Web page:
In summary

Analysis for The Conversation by Professor Lisa Given, Dean, Research and Development, Swinburne University of Technology

Information is everywhere, right? Well, here in Australia, we now have one less source of news information at our fingertips.

Today, Facebook banned Australian users from posting news links, and sharing or viewing Australian and international news content. This will have a far-reaching impact on many organisations and groups.

For the public – people of all ages, demographic backgrounds and political persuasions – this represents a dramatic and powerful imposition of control over how we find, share and critique information in our daily lives. How will we cope with this shift?

Facebook, like other social media platforms, offers a useful way to engage with family, friends and colleagues. We share recipes online, we send weather reports to relatives in other countries, we watch videos of our nephews’ first steps. And we share the news of the day.

Another COVID lockdown in Melbourne? I share news stories with family in Canada so they know I’m safe. The US Capitol under siege? Australians tracked the tumultuous events in Washington, many of them via trusted news outlets posting content on Facebook.

The challenge is compounded by Facebook’s heavy-handed definition of a “news organisation”, which has also seen it restrict access to many other (non-news) organisations, temporarily in some cases. Earlier today, users found pages missing for the Bureau of Meteorology, non-profit organisations such as 1800Respect, politicians, community groups and others.

1800Respect was caught up in the ban but has since been reinstated. Author provided

Many of the affected pages have since been restored, and Facebook does have an appeal process, but it’s unclear whether members of the public can engage in recommending sites be reinstated, rather than the site’s administrators themselves. It’s not clear now long it will take to bring all of the unduly affected sites back online.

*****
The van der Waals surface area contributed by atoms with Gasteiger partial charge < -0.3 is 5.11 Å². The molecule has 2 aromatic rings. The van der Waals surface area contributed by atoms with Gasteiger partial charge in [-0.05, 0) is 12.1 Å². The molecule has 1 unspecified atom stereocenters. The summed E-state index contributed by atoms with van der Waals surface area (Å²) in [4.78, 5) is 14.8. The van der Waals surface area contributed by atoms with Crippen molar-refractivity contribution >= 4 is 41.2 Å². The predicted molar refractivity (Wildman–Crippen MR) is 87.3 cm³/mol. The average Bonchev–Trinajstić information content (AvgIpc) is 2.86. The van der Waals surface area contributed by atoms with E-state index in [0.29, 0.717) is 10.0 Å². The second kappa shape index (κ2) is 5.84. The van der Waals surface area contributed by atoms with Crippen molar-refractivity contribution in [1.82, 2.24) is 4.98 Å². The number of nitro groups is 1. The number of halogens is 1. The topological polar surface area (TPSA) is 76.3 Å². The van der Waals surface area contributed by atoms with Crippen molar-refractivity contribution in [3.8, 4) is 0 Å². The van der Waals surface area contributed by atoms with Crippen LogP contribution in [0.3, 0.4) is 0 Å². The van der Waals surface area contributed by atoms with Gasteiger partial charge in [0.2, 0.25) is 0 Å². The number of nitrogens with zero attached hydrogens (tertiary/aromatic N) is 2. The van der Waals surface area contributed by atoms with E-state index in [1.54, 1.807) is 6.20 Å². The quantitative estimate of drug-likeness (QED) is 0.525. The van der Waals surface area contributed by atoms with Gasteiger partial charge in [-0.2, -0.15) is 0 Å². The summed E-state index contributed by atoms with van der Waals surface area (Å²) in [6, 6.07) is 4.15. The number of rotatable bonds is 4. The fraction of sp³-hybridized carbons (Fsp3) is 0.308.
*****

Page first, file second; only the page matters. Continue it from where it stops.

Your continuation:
Social media shapes our lives

In our book Looking for Information, my colleague Donald O. Case and I documented the importance of social media and news sources in shaping people’s daily lives. In my research, I explore how people find, share, make sense of, and critique information – not just from news media, but from all corners of their lives.

I have conducted research with children, university students, hospital patients, farmers, and many other people who rely on trusted sources to make daily decisions.

Although the news media represent a key resource for most people, it’s the information shared by close contacts, debated by friends, family and trusted public figures, and used or applied by people we trust, that matters the most.

What’s more, people are very adaptable when it comes to finding the information they need. The adage “where there’s a will, there’s a way” certainly holds true here.

International news outlets such as the BBC are also off-limits for Australian Facebook users. Author provided

Here are some straightforward ways to fill the gap left by Facebook’s restrictions:

  • Australian news organisations’ websites, apps and print subscriptions
  • non-Australian news organisations’ apps and websites
  • other social media platforms, such as Twitter, that feature Australian news.

There are also some craftier strategies you can use to get around the restrictions, including:

  • scrolling through content on international organisations’ Facebook pages (such as www.facebook.com/nytimes) while not logged into your account
  • accessing Facebook subpages (such as www.facebook.com/nytimesscience) while logged into your account; these appear not to be affected by the ban in the same way as the organisations’ main Facebook pages
  • taking photos and screenshots of sources to share on Facebook, instead of direct links
  • asking friends, family and others overseas to send articles via email or messaging services.

These examples demonstrate a few ways Facebook users will adapt and change in this new landscape. The worst outcome would be if people simply stop reading the news.

Our research (for example with Australian farmers using social media) shows people will use the path of least resistance in looking for information. This means they might just scroll through what’s in front of them online, without realising what’s no longer there.

Although some readers will be very savvy and know how best to navigate the news without Facebook’s help, others need support. We can use this as an opportunity to educate and support those around us, so people continue to get the information they need, when they need it, and in a way that allows them to continue to engage across their social networks of trusted contacts.

This article is republished from The Conversation under a Creative Commons license. Read the original article.

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